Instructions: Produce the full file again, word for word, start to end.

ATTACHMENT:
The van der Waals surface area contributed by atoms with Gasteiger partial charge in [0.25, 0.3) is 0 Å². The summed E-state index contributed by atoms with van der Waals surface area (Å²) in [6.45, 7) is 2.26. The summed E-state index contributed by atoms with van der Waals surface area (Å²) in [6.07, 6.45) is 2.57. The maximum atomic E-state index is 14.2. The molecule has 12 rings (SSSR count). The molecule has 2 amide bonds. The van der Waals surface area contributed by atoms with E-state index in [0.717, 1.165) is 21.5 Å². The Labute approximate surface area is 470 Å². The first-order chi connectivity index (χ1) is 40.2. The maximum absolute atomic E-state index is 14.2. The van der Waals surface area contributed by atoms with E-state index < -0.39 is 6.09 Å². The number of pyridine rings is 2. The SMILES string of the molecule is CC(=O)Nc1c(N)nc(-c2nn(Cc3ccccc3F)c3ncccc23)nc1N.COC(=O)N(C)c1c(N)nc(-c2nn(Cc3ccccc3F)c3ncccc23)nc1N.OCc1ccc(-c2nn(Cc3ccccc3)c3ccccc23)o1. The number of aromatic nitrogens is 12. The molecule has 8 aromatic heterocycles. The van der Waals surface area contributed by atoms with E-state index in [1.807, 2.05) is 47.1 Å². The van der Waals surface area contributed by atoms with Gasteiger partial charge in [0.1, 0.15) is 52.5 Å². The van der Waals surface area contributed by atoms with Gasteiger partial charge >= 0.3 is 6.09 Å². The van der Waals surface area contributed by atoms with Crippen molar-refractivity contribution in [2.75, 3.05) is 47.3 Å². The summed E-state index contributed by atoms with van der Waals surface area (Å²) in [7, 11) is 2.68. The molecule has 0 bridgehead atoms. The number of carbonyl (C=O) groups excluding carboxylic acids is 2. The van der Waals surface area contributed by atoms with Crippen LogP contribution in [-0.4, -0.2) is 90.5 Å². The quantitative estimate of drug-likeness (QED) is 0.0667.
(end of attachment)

The van der Waals surface area contributed by atoms with Gasteiger partial charge in [0.25, 0.3) is 0 Å². The summed E-state index contributed by atoms with van der Waals surface area (Å²) in [6.45, 7) is 2.26. The summed E-state index contributed by atoms with van der Waals surface area (Å²) in [6.07, 6.45) is 2.57. The maximum atomic E-state index is 14.2. The molecule has 12 rings (SSSR count). The molecule has 2 amide bonds. The van der Waals surface area contributed by atoms with E-state index in [0.717, 1.165) is 21.5 Å². The Labute approximate surface area is 470 Å². The first-order chi connectivity index (χ1) is 40.2. The maximum absolute atomic E-state index is 14.2. The van der Waals surface area contributed by atoms with E-state index < -0.39 is 6.09 Å². The number of pyridine rings is 2. The SMILES string of the molecule is CC(=O)Nc1c(N)nc(-c2nn(Cc3ccccc3F)c3ncccc23)nc1N.COC(=O)N(C)c1c(N)nc(-c2nn(Cc3ccccc3F)c3ncccc23)nc1N.OCc1ccc(-c2nn(Cc3ccccc3)c3ccccc23)o1. The number of aromatic nitrogens is 12. The molecule has 8 aromatic heterocycles. The van der Waals surface area contributed by atoms with E-state index in [1.807, 2.05) is 47.1 Å². The van der Waals surface area contributed by atoms with Gasteiger partial charge in [0.1, 0.15) is 52.5 Å². The van der Waals surface area contributed by atoms with Gasteiger partial charge >= 0.3 is 6.09 Å². The van der Waals surface area contributed by atoms with Crippen molar-refractivity contribution in [2.75, 3.05) is 47.3 Å². The summed E-state index contributed by atoms with van der Waals surface area (Å²) in [7, 11) is 2.68. The molecule has 0 bridgehead atoms. The number of carbonyl (C=O) groups excluding carboxylic acids is 2. The van der Waals surface area contributed by atoms with Crippen LogP contribution in [-0.4, -0.2) is 90.5 Å². The quantitative estimate of drug-likeness (QED) is 0.0667.